Paleo Emotions – The Foundation of Negative Thinking

Human emotions may be more primitive than we think. Our emotions are better suited to the hunter-gatherer lifestyle than to those of today’s vast civilisations. In order to better understand our emotional wellbeing, we need to take into consideration the emotional environment of our ancestors during the Palaeolithic period.

The human family tree is around 15 million years old, but it wasn’t until 10,000 years ago that our ancestors began to move from hunter-gatherer societies to settled agricultural communities. And only 5,000 years ago did the first large civilisations, characterised by urban development, social stratification, symbolic communication forms, emerge. So we’ve really only been ‘civilised’ for the past 250 generations. How much have our brains evolved in the past 5,000 years? Not that much: it seems we are still a bunch of primitive apes.

For the last 100 years, our habits have become conditioned by god-like technology that has overloaded our lives with excessive comforts and pleasures, as well as too much free time. This lifestyle is the foundation of negative thinking, which is the root cause of depression, anxiety and chronic stress. Why? Our brains are not designed to be bombarded with pleasure, but rather with challenges, struggles, suffering, pain and a wide range of negative emotions.

“The real problem of humanity is the following: we have Palaeolithic emotions; medieval institutions; and god-like technology” – Edward Osborne Wilson

If we don’t feed our brains with a healthy dose of challenging emotions, our brains will feed themselves with negative thinking. Think about it. Our ancestors had to venture into the wild on a daily basis, searching for food: essentially, struggling to survive. We are emotionally wired to struggle. We have a negative emotional quota that needs to be drained regardless of the circumstances.

The Five Essential Factors that relate to Emotional Wellbeing come from this understanding:

Humans are designed to drain a challenging emotional quota on a daily basis through an outdoor, physical, social activity in a natural environment connected to a higher purpose than oneself: the survival of the social group.

So, should we just give up our modern lifestyle in order to connect with our primitive roots? It would be kind of cool, but there’s really no need for that. Be aware that if you don’t fill your life with meaningful challenges, your brain will trigger negative thinking through meaningless drama. Being conscious of this is the first step towards improving your emotional wellbeing. And after that, it’s up to you to choose how to drain your challenging emotional quota.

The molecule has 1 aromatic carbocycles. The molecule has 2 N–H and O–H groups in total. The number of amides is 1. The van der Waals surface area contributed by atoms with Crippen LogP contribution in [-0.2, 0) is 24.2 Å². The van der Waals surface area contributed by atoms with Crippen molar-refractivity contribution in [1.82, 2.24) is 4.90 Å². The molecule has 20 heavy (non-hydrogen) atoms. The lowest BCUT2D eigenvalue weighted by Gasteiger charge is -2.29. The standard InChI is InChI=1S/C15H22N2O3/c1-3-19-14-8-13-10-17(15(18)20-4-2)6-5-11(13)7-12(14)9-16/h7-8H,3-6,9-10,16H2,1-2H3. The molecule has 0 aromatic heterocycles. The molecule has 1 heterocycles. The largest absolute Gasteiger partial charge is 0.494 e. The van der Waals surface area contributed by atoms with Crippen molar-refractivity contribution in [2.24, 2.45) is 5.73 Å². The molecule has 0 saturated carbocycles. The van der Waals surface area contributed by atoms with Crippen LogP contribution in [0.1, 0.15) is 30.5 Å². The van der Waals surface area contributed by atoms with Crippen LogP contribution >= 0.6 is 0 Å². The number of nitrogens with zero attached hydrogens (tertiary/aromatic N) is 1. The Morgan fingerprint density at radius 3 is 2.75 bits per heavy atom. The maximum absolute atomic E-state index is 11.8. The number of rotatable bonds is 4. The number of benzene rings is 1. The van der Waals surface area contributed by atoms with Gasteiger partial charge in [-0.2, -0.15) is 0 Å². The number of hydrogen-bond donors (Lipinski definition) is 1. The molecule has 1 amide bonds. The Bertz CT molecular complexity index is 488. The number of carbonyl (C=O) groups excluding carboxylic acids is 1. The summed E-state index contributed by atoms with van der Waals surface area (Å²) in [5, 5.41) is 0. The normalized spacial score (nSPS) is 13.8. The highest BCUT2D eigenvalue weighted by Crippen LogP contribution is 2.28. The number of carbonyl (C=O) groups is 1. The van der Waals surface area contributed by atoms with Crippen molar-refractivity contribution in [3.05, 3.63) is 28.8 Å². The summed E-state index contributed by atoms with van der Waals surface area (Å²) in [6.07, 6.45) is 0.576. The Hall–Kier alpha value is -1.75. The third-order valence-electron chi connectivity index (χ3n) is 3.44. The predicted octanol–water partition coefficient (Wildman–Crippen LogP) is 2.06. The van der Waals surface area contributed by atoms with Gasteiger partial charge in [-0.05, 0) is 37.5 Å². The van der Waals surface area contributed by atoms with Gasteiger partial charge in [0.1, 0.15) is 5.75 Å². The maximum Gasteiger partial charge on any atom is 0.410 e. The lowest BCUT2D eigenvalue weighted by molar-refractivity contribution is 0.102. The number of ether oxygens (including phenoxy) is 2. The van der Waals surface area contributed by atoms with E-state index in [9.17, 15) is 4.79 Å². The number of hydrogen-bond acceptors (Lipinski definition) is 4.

When was the last time you were caught up in a meaningless drama? Do you get easily offended? Do you take things personally? Do you feel the urge to question this post? Great! Feel free to drain your emotional quota in the comment box below.

Millions of Years (MA)

4 – Earliest Bipedal – The hands are freed for other uses. Ability to see further and reach higher. Movement and mobility become more energy efficient.

3.2 – Thumb is separated – Improved manual work in order to gather, grasp and transport.

2.8 – Homo habilis (brain growth) – A larger brain collects, stores and processes information better. Improved problem solving and abstract thinking.

2.6 – Stone Age – Palaeolithic– Evidence of stone tools shows the birth of technology.

1.8 – First exit from Africa – To Europe and Asia. Homo erectus was potentially the first hominin to live in a hunter-gatherer society.

1.5 – Earliest fire use Evidence of fire-heated clay shows that fire was being used as a tool. We learn to make and control fire.

0.8 – Earliest cooking – Improvements to digestion and absorption of nutrients: essential for brain growth.

0.2 – Homo sapiens (language) – The larynx, the organ that houses the vocal cords, descends, allowing for speech and advanced communication.

0.11 – Start of the last Ice Age – Survival skills are put to the test: change of behaviour, building of new tools and finding ways to stay warm. The bone needle is invented.

0.1 – Worldwide migration – Allows for population growth. Hunter-gatherers need between 40-250 ha/person, depending on the ecosystem.

Thousands of Years (KYR)

10,000 BC – Neolithic or Agricultural Revolution – The end of the last Ice Age enables humans to settle in agricultural societies and build the first cities. 1.8 million years of hunter-gatherer lifestyle ends here.

5,300 BC – Stone Age → Bronze Age

5,000 BC – First Civilisations – Domestication of donkeys

3,500 BC – Domestication of horses

3,300 BC – Earliest language writing

3,000 BC – Domestication of camels – Arabic numerals

1,300 BC – Earliest Monotheistic religions

1,200 BC – Bronze Age → Iron Age

700 AC – Iron Age → Middle Ages

* Prehistoric periods vary according to geographic location